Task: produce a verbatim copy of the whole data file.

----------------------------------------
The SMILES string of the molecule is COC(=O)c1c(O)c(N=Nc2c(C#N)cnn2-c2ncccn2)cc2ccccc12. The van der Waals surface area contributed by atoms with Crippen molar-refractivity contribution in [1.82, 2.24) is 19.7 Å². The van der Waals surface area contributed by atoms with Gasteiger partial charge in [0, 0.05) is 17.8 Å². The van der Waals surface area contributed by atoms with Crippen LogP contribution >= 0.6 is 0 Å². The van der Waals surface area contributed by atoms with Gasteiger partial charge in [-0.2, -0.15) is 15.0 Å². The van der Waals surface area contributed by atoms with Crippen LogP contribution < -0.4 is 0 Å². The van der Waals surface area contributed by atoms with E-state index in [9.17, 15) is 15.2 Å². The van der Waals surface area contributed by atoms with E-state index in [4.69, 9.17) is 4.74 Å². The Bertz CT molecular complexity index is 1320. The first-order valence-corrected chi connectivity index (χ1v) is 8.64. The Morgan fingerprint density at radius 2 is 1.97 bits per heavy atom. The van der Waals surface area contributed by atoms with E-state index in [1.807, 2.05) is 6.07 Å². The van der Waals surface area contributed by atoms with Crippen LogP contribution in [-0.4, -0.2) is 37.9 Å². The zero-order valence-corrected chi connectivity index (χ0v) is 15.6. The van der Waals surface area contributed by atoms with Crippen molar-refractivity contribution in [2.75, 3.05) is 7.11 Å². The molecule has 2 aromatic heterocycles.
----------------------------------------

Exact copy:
The SMILES string of the molecule is COC(=O)c1c(O)c(N=Nc2c(C#N)cnn2-c2ncccn2)cc2ccccc12. The van der Waals surface area contributed by atoms with Crippen molar-refractivity contribution in [1.82, 2.24) is 19.7 Å². The van der Waals surface area contributed by atoms with Gasteiger partial charge in [0, 0.05) is 17.8 Å². The van der Waals surface area contributed by atoms with Crippen LogP contribution >= 0.6 is 0 Å². The van der Waals surface area contributed by atoms with Gasteiger partial charge in [-0.2, -0.15) is 15.0 Å². The van der Waals surface area contributed by atoms with Crippen LogP contribution < -0.4 is 0 Å². The van der Waals surface area contributed by atoms with E-state index in [9.17, 15) is 15.2 Å². The van der Waals surface area contributed by atoms with E-state index in [4.69, 9.17) is 4.74 Å². The Bertz CT molecular complexity index is 1320. The first-order valence-corrected chi connectivity index (χ1v) is 8.64. The Morgan fingerprint density at radius 2 is 1.97 bits per heavy atom. The van der Waals surface area contributed by atoms with E-state index in [1.807, 2.05) is 6.07 Å². The van der Waals surface area contributed by atoms with Crippen LogP contribution in [-0.4, -0.2) is 37.9 Å². The zero-order valence-corrected chi connectivity index (χ0v) is 15.6. The van der Waals surface area contributed by atoms with Crippen molar-refractivity contribution in [2.75, 3.05) is 7.11 Å². The molecule has 2 aromatic heterocycles.